Pesticidal Plants: From Smallholder Use to Commercialisation
Isman , Murray B
Stevenson, Philip C
Belmain, Steven R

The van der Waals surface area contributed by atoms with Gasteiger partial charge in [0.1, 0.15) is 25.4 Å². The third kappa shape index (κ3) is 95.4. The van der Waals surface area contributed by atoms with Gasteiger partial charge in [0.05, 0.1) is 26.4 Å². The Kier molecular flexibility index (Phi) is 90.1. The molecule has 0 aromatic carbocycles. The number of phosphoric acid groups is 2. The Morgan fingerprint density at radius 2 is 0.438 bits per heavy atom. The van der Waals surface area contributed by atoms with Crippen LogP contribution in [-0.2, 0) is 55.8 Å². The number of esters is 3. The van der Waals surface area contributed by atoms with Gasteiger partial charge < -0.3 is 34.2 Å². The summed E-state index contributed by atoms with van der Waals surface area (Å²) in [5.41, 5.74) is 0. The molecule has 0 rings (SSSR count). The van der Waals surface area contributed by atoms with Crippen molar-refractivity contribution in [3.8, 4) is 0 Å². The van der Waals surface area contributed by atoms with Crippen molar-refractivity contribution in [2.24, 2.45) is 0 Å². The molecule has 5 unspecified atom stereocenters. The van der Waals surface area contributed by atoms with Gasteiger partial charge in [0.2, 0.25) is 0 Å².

The global biodiversity and climate emergencies demand transformative changes to human activities. For example, food production relies on synthetic, industrial and non-sustainable products for managing pests, weeds and diseases of crops. Sustainable farming requires approaches to managing these agricultural constraints that are more environmentally benign and work with rather than against nature. Increasing pressure on synthetic products has reinvigorated efforts to identify alternative pest management options, including plant-based solutions that are environmentally benign and can be tailored to different farmers’ needs, from commercial to small holder and subsistence farming. Botanical insecticides and pesticidal plants can offer a novel, effective and more sustainable alternative to synthetic products for controlling pests, diseases and weeds. This Special Issue reviews and reports the latest developments in plant-based pesticides from identification of bioactive plant chemicals, mechanisms of activity and validation of their use in horticulture and disease vector control. Other work reports applications in rice weeds, combination biopesticides and how chemistry varies spatially and influences the effectiveness of botanicals in different locations. Three reviews assess wider questions around the potential of plant-based pest management to address the global challenges of new, invasive and established crop pests and as-yet underexploited pesticidal plants.